Thursday, January 14, 2016
Hard-Charging Prosecutor Becomes a Champion for Children
By KENNETH OFGANG, Staff Writer
hen Los Angeles Superior Court Judge Michael Nash announced his plan to leave the court two years ago, after nearly three decades as a judge and 16 as head of the juvenile court, tributes were heard throughout the juvenile justice community, and even on the floor of the U.S. House of Representatives.
Nash, Rep. Tony Cardenas, D-Los Angeles, told his colleagues, is “an incredible man” and “a champion for children and families,” who deserved congratulations “on his well-earned retirement.”
Many would agree with Cardenas on the superlatives. The retirement part, on the other hand, “I clearly flunked,” Nash says.
At 67 years of age, and with various ailments—he has had multiple knee and shoulder surgeries, limiting the athletic lifestyle he had enjoyed since childhood—he accepted an invitation from his successor as presiding judge, Michael Levanas, to return to the courtroom, this time as a part-time delinquency judge.
Beginning this month, however, he has embarked on what some would call “mission impossible”—to forge cooperation among all of the county’s offices and agencies that provide services for children, as the first head of the Office of Child Protection. And after winning every conceivable local, state, and national honor that can be bestowed on a juvenile court judge, he remains as passionate as ever, he says, about his work.
He recounts a childhood very different from those of most of the children who have come through the courts, and those whose wellbeing he is now charged with protecting.
He grew up in the Inwood neighborhood, in Upper Manhattan near Ft. Tryon Park and its famed Cloisters. His father was a postman, and he and his younger twin brothers—Lloyd Nash is a Los Angeles Superior Court judge, Paul Nash a school principal in the Seattle area—attended local public schools.
Moves to Hollywood
In 1960, however, his father made “an impulsive decision” to leave the East Coast for California. The future judges’ father obtained a transfer, and they took up residence in the Hollywood area.
Nash was told at the time, he says, that “you can leave New York, but it will never leave you.” But the adjustment to a new school and new community was easy, he recounts, largely because of friends he made playing sports.
After graduating from Fairfax High School, where he played wingback on the football team, he enrolled at UC Santa Barbara, before transferring to UCLA.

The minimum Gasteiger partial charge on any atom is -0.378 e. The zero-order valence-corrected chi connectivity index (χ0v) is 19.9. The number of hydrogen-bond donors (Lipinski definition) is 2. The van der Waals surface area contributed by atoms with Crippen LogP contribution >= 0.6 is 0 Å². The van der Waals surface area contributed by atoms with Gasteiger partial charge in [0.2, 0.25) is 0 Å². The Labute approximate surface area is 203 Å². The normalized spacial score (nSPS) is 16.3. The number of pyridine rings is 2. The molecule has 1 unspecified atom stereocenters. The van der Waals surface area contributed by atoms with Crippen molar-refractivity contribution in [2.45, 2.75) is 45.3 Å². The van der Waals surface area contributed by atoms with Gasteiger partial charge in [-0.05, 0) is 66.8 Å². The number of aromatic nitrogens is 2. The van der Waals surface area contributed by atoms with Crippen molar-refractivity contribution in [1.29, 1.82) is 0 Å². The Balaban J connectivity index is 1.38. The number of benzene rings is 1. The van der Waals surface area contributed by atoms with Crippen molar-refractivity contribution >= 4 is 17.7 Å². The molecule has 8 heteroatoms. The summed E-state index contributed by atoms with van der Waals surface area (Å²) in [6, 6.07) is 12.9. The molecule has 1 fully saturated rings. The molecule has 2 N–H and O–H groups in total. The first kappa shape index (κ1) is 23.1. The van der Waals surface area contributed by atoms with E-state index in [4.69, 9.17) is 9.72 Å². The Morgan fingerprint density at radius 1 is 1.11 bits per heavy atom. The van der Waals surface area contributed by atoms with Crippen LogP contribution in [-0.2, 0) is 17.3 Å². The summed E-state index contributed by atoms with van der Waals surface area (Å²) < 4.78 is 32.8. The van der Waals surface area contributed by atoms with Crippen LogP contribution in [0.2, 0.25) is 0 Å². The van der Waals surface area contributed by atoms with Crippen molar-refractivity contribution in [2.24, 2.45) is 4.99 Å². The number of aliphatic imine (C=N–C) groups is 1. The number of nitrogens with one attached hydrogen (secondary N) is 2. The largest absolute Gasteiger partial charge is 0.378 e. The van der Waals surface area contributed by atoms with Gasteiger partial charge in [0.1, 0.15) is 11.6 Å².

“I had some crazy notion that I was having too much fun, and it was time to get more serious about school and life,” he says, explaining the transfer.
But he had made good friends at UCSB, and returned often to visit. In fact, he was sitting “across the street with some friends” on Feb. 25, 1970 when a group of students, protesting the Vietnam war and the firing of a leftist professor of anthropology, burned down the Isla Vista branch of the Bank of America.
Nash majored in political science at UCLA, although that wasn’t anything he particularly planned, he says. He thought he was going to major in economics, but under the system in place at the time, he explains, a student had to get on line to sign up for classes, and the economics line was too long, so he chose “poli sci” instead.
He didn’t have a firm career goal during most of his college career, he notes, but enjoyed working with young children and thought of becoming a teacher. But when he was close to graduation, he says, he discussed the idea with a professor who suggested he might find it frustrating, so he applied to law school as some of his friends were doing.
Enters Law School
He was accepted at Loyola Law School, which he terms “one of the great things that ever happened to me.” Not only did he get a law degree, he explains, but he made many “fairly significant” relationships there, starting with the first day, when he met Patricia Clemens.
Sitting on the witness box after the Buono verdict.
Nash and Clemens—who spent more than 30 years in the Los Angeles City Attorney’s Office before retiring—have been married for 31 years. She is now a part-time administrative hearing officer for the city.